Three years ago, the dating app Tinder, renowned for facilitating casual sexual encounters, presented TinderPlus, a paid premium service which offers, among many other things, a "passport" that allows you to roam and meet users worldwide.
Amitay Dan, a cybersecurity researcher in Israel, recently discovered that he could use Tinder to “reach” places that few Israelis would think of visiting. But he also found that even the “entire world” includes virtual borders that can’t be crossed, which are apparently right around the corner.
Like many modern dating services, Tinder offers its users potential matches based on location. The novelty of Tinder's Passport is that it allows them to use the app as though they were in another city or country, getting to know love-starved people there – a great service for anyone planning a trip to a distant location and looking for someone to spend the night with, or more.
"With Passport, we've created an entirely new way to facilitate global connections on mobile. Passport lets you change your location to connect with people anywhere around the world," is how Tinder explains the service. “It's like teleporting to a different location. Search by city or drop a pin on the map and you can begin swiping, matching and chatting with Tinder users in a destination of your choice."
“A few months ago I was persuaded that Tinder is the new bar, the ultimate meeting place," Dan wrote on his blog. "The stigma didn’t bother me. I was more worried about privacy implications, but curiosity got the better of me and I joined.” After a while he decided to test Passport as well.
“After visiting countries such as Cyprus and Bulgaria I was curious to see what’s going on with our neighbors in Gaza," he wrote. "Does anyone there dare use an app that challenges conventional morality? I wanted to know what the situation is in countries that don’t admit Israeli citizens, or ones that are more totalitarian, such as North Korea. What is the attitude towards sexual openness between people there – is it like in [George] Orwell’s 1984?”
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He visited North Korea but didn't find a single match, even within a radius of dozens of miles outside the capital, Pyongyang. There was no problem in visiting Iran or the Gulf states.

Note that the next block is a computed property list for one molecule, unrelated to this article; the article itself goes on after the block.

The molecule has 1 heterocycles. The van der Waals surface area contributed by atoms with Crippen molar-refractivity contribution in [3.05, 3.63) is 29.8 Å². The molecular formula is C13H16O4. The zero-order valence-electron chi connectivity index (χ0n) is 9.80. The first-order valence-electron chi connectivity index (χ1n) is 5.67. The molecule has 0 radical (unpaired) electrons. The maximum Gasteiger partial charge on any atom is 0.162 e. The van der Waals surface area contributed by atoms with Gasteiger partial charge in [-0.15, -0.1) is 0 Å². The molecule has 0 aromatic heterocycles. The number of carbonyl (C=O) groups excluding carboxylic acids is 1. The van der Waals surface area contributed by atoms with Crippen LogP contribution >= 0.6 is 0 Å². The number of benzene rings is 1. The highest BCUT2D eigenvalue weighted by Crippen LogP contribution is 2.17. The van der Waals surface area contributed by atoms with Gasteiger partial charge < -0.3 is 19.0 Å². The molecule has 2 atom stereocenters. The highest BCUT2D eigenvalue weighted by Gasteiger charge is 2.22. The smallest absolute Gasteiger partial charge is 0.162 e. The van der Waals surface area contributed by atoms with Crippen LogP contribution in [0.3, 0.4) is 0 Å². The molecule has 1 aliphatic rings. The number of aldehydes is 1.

Cultural differences between places are already evident in the users' Tinder profiles, Dan told Haaretz. In countries such as the United Arab Emirates, the women he encountered were looking for husbands, but in Iran he discovered men and women who were more relaxed and open to casual relationships.
Dr. Thamar Eilam Gindin is not surprised by this. Gindin, an Iran expert at the Shalem Academic Center and Haifa University's Ezri Center for Iran and Persian Gulf Studies, said that according to what she's been told by young people in Tehran, the casual sex scene there could put even Tel Aviv to shame. She thought it would be harder to find premium service users there due to the difficulty of getting an international credit card in Iran.
She noted that Iran’s image as a benighted state ruled by Shi’ite zealots is only part of the picture. “We have a long way to go until we’re like Iran," she said. "Let's talk after we have free commerce on Saturdays, circumcisions only by physicians, civil marriage, favoring women in divorce cases or making it easier for working mothers.”
Swiping right in the West Bank
Shaked Orbach, who assisted in researching this story, says that Tinder usage in the West Bank is blossoming, but it's harder to find premium service users. According to a Gaza resident, there is a lively casual sex scene in Gaza as well, but it is difficult to find Tinder users among his friends. Using the premium service is definitely out of the question.
When Dan wanted to visit Gaza he encountered another problem: a digital border. The app displayed a “Cannot change location” error. The same thing happened when he tried to visit the West Bank.
Tinder, when asked about the message, rolled the ball over to Google, whose maps it relies on. Google received the query but did not respond.
When one thinks of encounters between Israelis and Palestinians from the West Bank or Gaza, it’s hard not to think of Ofir Rahum, the teenager who was lured to a meeting by a Palestinian woman named Mona Awana, where he was murdered by her accomplices. Awana was sentenced to life in prison but was released in the Gilad Shalit prisoner exchange.